"It grounded the Gospels and Jesus in a way I could never imagine," he said.
"Jesus, the fully divine Son of God, is also fully human," he stressed. "Jesus was born and lived and died. The child called Jeshua entered the world as helpless as any newborn."
Father Martin admitted that seeing Jesus' humanity is "a stumbling block" for many, "but that's only part of the story."
"If Jesus' humanity is a stumbling block for many people, his divinity is even more so," he said. "For a rational, modern mind, talk of the supernatural can be disturbing, even causing embarrassment."
And, while he said Jesus's humanity is a difficulty for some, his divinity is a difficulty for others.
"Many people today admire Jesus but stop short of believing him to be divine," he said.
"We tend to think of a lot of Jesus' teachings...as being divinely inspired because he was the Son of God -- which is true, absolutely true -- but it also comes from his human experience, from his own life," Father Martin said.
"It is both his divine inspiration and his connection to the Father...and his humanity, his experience as a human being" that mold his teachings, he said.
"I invite you to think about Jesus both fully human and fully divine," he concluded. "It is a beautiful mystery, the most beautiful mystery I know."
Speaking to The Pilot following the dinner, Boston-area Order of Malta chairperson Damien Devasto reflected on the evening.
"It was wonderful to come together to celebrate the Eucharist, break bread and rejoice in our mission," Devasto said, noting that "this gathering was made even more special in this time where we find ourselves with Pope Francis and leaders such as Cardinal Seán O'Malley inspiring us to celebrate our mission with renewed purpose."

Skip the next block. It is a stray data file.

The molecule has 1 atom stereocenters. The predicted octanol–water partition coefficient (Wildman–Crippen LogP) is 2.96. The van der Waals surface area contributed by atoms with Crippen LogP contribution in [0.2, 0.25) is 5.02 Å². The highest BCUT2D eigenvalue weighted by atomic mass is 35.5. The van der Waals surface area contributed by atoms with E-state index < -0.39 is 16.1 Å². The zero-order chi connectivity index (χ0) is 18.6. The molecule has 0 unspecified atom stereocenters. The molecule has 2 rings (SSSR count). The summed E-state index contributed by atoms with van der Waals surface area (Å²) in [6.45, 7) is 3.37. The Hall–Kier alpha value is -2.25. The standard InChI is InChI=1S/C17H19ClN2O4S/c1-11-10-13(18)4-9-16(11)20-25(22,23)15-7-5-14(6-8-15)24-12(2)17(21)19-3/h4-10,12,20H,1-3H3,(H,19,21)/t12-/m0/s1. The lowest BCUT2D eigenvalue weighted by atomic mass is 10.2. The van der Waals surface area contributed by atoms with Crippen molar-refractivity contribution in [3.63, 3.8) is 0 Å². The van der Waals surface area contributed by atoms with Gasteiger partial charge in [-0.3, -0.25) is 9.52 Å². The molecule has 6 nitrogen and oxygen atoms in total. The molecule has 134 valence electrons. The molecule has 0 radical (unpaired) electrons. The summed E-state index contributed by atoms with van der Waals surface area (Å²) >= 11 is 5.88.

DeVasto explained that the Order of Malta's mission is threefold.
"Our mission is first to be the hands of Christ to those in need, with a special eye to those on the margins who may not be seen by society...Our further mission is to defend the faith, which historically was done in a literal way, but as time has evolved, we achieve this now through supporting the hierarchy, the institutional Church and by building and growing the Catholic faith...Through those actions, we come to the third mission which is to come closer to Christ."
"Cardinal Sean's homily was moving and inspirational," he continued. "Through celebrating the life of John Paul II and holding up his famous call of 'Be not Afraid,' the cardinal encouraged us to think beyond following Christ 'at a safe distance.'"
According to its website, the Order of Malta was founded close to the year 1048.
"Merchants from the ancient Marine Republic of Amalfi obtained from the Caliph of Egypt the authorization to build a church, convent, and hospital in Jerusalem to care for pilgrims of any religious faith or race," the website explains.
Over the course of history, the order has taken up arms to defend the faith in the island of Malta. During the two world wars, members of the Order of Malta helped treat the wounded in several hospitals throughout Europe.
Today, the order operates in more than 120 countries, bringing the love of Christ to those in need. It is the only surviving order from the Middle Ages that is both religious and sovereign. The Boston area chapter was established in 1974, and currently has over 250 knights, dames and auxiliary members from Massachusetts, Vermont, New Hampshire, Maine and Rhode Island. More information on the Boston area's mission and activities is available at www.maltaboston.org.